Did the “Bitcoin CEO” Just Commit Suicide? Not So Fast.

Future Tense
The Citizen's Guide to the Future
March 5 2014 4:32 PM

Did the “Bitcoin CEO” Just Commit Suicide? Not So Fast.

First Meta bitcoin exchange
The homepage of the First Meta virtual-currency exchange.

Screenshot / firstmetaexchange.com

The news leapt out at me from my Twitter stream: “Bitcoin CEO Found Dead of Possible Suicide in Singapore.”

The headline is all too easy to believe, and to assimilate into the story of bitcoin as an experiment gone tragically awry. Last week, the implosion of leading bitcoin exchange Mt. Gox left investors in the crypto-currency feeling robbed, disillusioned, and angry. Now, it seemed, one of the people responsible was falling on his or her sword.

Will Oremus Will Oremus

Will Oremus is Slate's senior technology writer.

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Not so fast, please. This story is not nearly as clear-cut as the media are making it seem.

First of all, bitcoin doesn’t have a CEO. It’s a crypto-currency, not a company. The young woman in question was actually the head of the Singapore-based startup First Meta. According to its website, First Meta was founded in 2007, and its claim to fame was creating the first virtual credit card for the then-popular online game Second Life. Today it functions as one of many online marketplaces for bitcoin and a slew of other virtual currencies.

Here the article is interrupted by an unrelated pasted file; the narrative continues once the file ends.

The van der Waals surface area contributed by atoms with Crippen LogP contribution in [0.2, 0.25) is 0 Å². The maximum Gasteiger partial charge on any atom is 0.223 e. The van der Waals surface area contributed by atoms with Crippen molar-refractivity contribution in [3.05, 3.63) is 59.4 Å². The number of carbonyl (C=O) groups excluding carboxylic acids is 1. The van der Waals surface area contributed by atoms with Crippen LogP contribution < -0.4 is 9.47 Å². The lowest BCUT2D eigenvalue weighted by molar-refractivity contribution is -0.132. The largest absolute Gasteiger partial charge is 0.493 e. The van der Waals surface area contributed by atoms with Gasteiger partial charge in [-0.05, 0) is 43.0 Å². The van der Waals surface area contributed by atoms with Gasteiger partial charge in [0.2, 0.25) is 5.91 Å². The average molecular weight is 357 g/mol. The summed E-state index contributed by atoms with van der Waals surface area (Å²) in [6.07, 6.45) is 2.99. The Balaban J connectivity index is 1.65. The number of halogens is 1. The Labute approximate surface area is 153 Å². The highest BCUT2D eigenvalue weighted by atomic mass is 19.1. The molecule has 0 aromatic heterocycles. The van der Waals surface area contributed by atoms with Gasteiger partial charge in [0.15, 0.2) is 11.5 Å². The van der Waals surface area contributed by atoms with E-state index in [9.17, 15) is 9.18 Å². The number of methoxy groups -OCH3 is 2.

It is true that the young woman, 28-year-old Autumn Radtke, is dead. But officials are still investigating the cause of death. As far as I can tell, the “suicide” headlines on sites such as the New York Post, the Daily Mail, and Fox News are based on anonymously sourced reports in “local media.” The only such report I’ve been able to track down so far was on the blog Tech in Asia on Feb. 27, which said “sources have suggested that [Radtke] committed suicide.” A note at the top of that blog post indicates that it has been updated to emphasize that “investigations are ongoing.”

It’s possible Radtke committed suicide, but it seems rash—and unfair to her and her family and friends—for major news outlets to jump to that conclusion on the basis of anonymous rumors. And even if she did commit suicide, how do we know it had anything to do with bitcoin’s troubles? We don’t. And for the record, suicide is rarely the result of any single cause.

What we do know is that an apparently bright and much-loved young woman in the Singapore startup community is dead, and police are investigating. But that doesn’t make for sensational tweets or compelling headlines in national news outlets or online magazines like BuzzFeed. To get people to click on the story, you need to imply that Radtke killed herself because of the Bitcoin crash.

How do I know that? Because the Wall Street Journal ran a blog post a week ago that stuck to the facts—and almost no one noticed. The post by Newley Purnell, headlined “American CEO of Singapore Startup First Meta Dies,” fell like a tree in a forest with no one around. It was only when the New York Post, the Daily Mail, and others cast their scruples aside and ran with the suicide link that the story captured global attention.

Future Tense is a partnership of SlateNew America, and Arizona State University.

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